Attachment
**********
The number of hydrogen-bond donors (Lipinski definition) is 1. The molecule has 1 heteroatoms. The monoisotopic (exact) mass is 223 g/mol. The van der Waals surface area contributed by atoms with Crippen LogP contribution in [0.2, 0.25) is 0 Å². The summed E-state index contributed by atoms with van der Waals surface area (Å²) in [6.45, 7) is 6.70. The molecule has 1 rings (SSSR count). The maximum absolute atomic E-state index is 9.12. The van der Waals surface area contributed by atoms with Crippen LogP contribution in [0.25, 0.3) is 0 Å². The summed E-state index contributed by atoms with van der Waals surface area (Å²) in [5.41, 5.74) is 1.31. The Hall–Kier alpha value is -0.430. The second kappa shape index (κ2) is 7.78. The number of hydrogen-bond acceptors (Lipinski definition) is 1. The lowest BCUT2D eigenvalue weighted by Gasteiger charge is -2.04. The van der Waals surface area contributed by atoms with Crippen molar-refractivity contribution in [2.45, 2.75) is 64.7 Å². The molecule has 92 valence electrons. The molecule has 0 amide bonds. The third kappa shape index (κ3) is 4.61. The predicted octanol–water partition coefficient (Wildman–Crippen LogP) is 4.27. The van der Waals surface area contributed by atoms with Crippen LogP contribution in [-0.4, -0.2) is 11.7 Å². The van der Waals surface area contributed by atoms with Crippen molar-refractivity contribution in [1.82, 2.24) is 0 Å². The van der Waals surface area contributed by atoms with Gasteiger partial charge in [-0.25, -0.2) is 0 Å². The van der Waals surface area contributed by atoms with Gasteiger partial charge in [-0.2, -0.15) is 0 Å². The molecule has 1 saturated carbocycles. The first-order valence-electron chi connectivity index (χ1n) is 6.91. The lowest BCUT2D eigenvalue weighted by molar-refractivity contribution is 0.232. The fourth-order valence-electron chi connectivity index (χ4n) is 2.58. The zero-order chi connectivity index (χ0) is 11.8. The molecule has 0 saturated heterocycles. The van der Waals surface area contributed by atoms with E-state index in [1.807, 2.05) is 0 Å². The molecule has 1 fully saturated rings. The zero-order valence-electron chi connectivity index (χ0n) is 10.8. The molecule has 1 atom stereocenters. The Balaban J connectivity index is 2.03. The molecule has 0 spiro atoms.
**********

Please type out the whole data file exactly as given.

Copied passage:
The number of hydrogen-bond donors (Lipinski definition) is 1. The molecule has 1 heteroatoms. The monoisotopic (exact) mass is 223 g/mol. The van der Waals surface area contributed by atoms with Crippen LogP contribution in [0.2, 0.25) is 0 Å². The summed E-state index contributed by atoms with van der Waals surface area (Å²) in [6.45, 7) is 6.70. The molecule has 1 rings (SSSR count). The maximum absolute atomic E-state index is 9.12. The van der Waals surface area contributed by atoms with Crippen LogP contribution in [0.25, 0.3) is 0 Å². The summed E-state index contributed by atoms with van der Waals surface area (Å²) in [5.41, 5.74) is 1.31. The Hall–Kier alpha value is -0.430. The second kappa shape index (κ2) is 7.78. The number of hydrogen-bond acceptors (Lipinski definition) is 1. The lowest BCUT2D eigenvalue weighted by Gasteiger charge is -2.04. The van der Waals surface area contributed by atoms with Crippen molar-refractivity contribution in [2.45, 2.75) is 64.7 Å². The molecule has 92 valence electrons. The molecule has 0 amide bonds. The third kappa shape index (κ3) is 4.61. The predicted octanol–water partition coefficient (Wildman–Crippen LogP) is 4.27. The van der Waals surface area contributed by atoms with Crippen LogP contribution in [-0.4, -0.2) is 11.7 Å². The van der Waals surface area contributed by atoms with Crippen molar-refractivity contribution in [1.82, 2.24) is 0 Å². The van der Waals surface area contributed by atoms with Gasteiger partial charge in [-0.25, -0.2) is 0 Å². The van der Waals surface area contributed by atoms with Gasteiger partial charge in [-0.2, -0.15) is 0 Å². The molecule has 1 saturated carbocycles. The first-order valence-electron chi connectivity index (χ1n) is 6.91. The lowest BCUT2D eigenvalue weighted by molar-refractivity contribution is 0.232. The fourth-order valence-electron chi connectivity index (χ4n) is 2.58. The zero-order chi connectivity index (χ0) is 11.8. The molecule has 0 saturated heterocycles. The van der Waals surface area contributed by atoms with E-state index in [1.807, 2.05) is 0 Å². The molecule has 1 fully saturated rings. The zero-order valence-electron chi connectivity index (χ0n) is 10.8. The molecule has 1 atom stereocenters. The Balaban J connectivity index is 2.03. The molecule has 0 spiro atoms.